This is all very true. I remember when large unit tile, 12-by-12 at the time, first appeared with regularity 20 to 25 years ago. The salespeople were quick to sell the purchaser on the "cutting edge" of such fashionable quality material and how much easier the care of less grout would be. There was also a promised benefit for the installer, bigger meant faster installation and more money. On the other hand, the sales people on the floor would tell the consumer faster installation should be less costly, a quandary that still exists today in many minds. Anyone who has ever installed large tile can tell you it certainly isn't easier or less time consuming; if anything, the opposite is true. The bigger tile gets, the more difficult the installations have become. With 18-by-18 becoming the norm and 24-by-24 gaining ground, can 3-feet-by-3-feet or 4-feet-by-4-feet be far from coming? Surprise, they are already here.
Manufactures have responded with many new products to aid in installation. We have new thinsets that are able to disperse more easily under the tile, more shrinkage resistant to compensate for the increased thickness of thinset sometimes required to "bed" the tile, and faster drying formulations to allow traffic. While installation products have kept pace with the bigger-is-better trend, unfortunately it has not brought on the change in techniques needed by many installers and those who provide the substrates.
Builders have not compensated for the flatter floors that such tile requires. Installers continue to use a swirl troweling technique providing poor coverage and trapping air under the tile to prevent good bonding. While other issues exist, those are the two most prominent challenges with large size tile. Let's look at a few ways we can meet those challenges.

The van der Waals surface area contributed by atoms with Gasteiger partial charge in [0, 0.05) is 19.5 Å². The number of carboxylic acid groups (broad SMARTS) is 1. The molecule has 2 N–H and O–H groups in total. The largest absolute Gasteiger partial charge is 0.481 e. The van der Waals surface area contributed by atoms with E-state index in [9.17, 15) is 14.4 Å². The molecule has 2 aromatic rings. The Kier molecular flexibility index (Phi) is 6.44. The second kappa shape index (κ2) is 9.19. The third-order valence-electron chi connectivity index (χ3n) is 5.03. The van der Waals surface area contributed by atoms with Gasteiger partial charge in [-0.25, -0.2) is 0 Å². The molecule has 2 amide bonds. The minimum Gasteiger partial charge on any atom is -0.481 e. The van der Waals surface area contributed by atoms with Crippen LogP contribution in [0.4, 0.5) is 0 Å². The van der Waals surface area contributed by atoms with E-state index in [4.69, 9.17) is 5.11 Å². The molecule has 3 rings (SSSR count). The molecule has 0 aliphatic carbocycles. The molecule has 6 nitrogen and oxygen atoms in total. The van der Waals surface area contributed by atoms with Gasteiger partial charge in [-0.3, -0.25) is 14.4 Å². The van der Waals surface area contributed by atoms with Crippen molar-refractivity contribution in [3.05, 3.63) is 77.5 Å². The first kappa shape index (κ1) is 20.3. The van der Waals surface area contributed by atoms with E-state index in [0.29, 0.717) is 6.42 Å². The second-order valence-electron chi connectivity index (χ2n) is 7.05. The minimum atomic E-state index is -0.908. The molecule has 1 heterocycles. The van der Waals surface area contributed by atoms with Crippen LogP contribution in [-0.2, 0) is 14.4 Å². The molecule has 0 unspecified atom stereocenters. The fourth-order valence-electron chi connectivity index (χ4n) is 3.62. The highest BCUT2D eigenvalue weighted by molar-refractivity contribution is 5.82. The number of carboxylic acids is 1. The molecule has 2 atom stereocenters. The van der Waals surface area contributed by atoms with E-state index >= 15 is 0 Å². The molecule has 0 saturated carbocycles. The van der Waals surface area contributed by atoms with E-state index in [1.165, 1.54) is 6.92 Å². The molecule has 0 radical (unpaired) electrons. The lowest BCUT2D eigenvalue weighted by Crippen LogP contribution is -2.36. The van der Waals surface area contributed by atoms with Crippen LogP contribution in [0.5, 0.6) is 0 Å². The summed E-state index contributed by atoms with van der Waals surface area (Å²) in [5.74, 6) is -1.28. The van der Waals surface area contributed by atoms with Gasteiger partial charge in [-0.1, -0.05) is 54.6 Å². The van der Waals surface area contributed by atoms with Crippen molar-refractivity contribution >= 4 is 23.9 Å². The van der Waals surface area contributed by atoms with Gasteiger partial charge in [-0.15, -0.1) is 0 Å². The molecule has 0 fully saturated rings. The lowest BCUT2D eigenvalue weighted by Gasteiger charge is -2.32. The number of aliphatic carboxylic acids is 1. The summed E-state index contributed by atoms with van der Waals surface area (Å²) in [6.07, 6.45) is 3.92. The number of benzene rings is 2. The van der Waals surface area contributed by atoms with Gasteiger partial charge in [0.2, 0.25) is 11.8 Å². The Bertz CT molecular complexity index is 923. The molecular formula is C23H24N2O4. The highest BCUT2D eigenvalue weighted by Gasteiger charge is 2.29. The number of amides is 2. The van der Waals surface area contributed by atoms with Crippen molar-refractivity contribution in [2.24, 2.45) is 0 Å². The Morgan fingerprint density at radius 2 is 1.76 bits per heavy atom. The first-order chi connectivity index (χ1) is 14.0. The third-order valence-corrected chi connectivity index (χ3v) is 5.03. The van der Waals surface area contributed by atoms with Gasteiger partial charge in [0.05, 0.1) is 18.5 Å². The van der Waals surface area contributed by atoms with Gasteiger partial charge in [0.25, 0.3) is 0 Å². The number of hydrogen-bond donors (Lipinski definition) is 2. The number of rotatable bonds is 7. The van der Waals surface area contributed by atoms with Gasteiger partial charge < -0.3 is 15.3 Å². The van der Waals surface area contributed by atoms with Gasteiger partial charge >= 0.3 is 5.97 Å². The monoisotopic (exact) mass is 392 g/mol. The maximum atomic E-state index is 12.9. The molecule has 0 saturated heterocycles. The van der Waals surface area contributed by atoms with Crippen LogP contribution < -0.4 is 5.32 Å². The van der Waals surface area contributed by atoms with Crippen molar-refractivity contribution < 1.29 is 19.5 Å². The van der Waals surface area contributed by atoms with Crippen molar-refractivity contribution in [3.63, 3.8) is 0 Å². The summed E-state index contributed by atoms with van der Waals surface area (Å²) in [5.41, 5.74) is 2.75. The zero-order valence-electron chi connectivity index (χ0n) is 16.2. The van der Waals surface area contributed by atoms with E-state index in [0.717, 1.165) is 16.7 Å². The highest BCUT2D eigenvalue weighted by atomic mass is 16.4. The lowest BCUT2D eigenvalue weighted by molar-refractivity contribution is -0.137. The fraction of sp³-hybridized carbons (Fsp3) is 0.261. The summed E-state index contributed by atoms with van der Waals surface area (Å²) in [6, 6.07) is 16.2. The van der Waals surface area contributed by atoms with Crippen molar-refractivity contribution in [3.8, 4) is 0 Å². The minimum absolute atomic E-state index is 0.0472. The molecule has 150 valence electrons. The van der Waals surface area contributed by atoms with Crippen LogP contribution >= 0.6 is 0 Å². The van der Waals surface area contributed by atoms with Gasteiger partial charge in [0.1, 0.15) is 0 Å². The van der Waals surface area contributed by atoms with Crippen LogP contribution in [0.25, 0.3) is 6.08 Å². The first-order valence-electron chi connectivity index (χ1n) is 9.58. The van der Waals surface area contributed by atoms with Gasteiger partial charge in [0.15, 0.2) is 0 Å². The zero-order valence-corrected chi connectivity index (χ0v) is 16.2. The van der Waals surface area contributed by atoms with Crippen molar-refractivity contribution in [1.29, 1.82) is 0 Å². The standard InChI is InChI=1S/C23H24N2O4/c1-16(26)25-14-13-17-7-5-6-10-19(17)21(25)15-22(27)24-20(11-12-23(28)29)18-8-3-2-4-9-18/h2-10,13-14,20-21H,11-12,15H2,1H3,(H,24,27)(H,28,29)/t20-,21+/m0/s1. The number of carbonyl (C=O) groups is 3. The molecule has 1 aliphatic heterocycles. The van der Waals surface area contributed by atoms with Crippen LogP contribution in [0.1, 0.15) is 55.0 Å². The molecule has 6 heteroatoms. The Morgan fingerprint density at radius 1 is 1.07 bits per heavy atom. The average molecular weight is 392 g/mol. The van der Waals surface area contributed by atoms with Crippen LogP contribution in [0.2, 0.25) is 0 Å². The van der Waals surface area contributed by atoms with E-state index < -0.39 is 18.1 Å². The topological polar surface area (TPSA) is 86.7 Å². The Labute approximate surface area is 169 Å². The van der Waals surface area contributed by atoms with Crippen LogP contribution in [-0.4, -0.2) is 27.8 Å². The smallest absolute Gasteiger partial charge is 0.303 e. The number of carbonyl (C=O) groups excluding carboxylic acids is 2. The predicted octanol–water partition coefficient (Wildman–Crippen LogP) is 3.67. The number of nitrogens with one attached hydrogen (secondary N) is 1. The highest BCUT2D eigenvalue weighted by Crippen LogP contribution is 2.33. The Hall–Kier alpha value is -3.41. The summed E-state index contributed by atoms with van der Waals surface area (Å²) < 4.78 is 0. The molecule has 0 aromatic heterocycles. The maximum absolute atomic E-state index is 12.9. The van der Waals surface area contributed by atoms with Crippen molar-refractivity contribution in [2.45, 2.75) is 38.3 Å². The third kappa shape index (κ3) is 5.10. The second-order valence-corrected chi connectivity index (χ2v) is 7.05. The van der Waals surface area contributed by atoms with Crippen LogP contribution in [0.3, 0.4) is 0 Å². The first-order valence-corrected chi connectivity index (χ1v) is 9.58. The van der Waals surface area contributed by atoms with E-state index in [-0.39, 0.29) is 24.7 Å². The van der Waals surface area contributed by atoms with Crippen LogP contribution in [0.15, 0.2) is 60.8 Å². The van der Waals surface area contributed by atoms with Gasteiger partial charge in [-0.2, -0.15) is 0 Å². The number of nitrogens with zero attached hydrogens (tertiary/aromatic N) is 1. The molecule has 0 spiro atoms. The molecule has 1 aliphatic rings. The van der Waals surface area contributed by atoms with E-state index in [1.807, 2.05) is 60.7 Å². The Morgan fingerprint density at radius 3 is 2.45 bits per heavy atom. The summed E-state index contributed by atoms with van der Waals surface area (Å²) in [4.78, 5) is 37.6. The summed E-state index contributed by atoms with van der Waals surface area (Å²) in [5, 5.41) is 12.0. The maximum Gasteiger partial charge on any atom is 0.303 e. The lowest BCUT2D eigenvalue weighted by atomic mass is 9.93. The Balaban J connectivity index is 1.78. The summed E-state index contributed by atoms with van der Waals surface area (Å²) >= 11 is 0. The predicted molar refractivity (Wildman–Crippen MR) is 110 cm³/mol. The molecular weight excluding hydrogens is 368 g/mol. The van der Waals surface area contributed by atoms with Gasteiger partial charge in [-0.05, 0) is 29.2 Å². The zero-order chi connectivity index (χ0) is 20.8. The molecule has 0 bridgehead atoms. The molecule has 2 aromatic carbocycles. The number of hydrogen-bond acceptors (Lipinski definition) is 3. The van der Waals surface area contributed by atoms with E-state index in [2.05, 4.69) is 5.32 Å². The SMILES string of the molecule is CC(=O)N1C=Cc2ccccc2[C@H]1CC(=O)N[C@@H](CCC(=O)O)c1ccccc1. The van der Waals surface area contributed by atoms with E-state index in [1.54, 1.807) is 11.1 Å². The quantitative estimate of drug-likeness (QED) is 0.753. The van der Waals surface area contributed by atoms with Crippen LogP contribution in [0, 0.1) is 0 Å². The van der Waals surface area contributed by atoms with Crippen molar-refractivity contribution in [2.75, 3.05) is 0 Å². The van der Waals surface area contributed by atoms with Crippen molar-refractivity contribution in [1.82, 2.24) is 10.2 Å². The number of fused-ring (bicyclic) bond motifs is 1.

When it comes to substrates, those who created the supporting surface, concrete, wood, or drywall are the ones responsible for their tolerances. Contrary to popular belief, tile industry recommendations for substrate tolerances are not established by the tile trade, they are established by substrate trade organizations. The Tile Council of America Handbook for Ceramic Tile Installation and the American National Standards for the Installation of Ceramic Tile (ANSI A108) rely on recommendations in published guidelines from the American Concrete Institute (ACI), The Gypsum Association, and the American Plywood Association (APA)/ Engineered Wood Association (EWS). Those organizations have established a generic tolerance of 1/4-inch in 10 feet for their surfaces.
Space limits my ability to elaborate at length about all the various other recommendations contained in these industry documents, but if you were ever wondering about how soon, how far apart, and how deep control joints should be, purchase a book from the American Concrete Institute. Likewise, if you were wondering what difference gluing plywood or OSB to the floor joist made on the nailing pattern of the subfloor, buy a book from the Engineered Wood Association. How close should the fasteners be in gypsum panels that are to receive tile in dry areas? The Gypsum Association's book, GA 216, can tell you. These books and those published by the Tile Council of America, contain minimum guidelines for acceptable installations of their products. The word minimum is key for this article. A tolerance of 1/4-inch in 10 feet would be great for an 8-inch-by-8-inch tile, may be acceptable for a 12-inch-by-12-inch tile, but it can be near impossible for an 18-inch-by-18-inch or larger tile.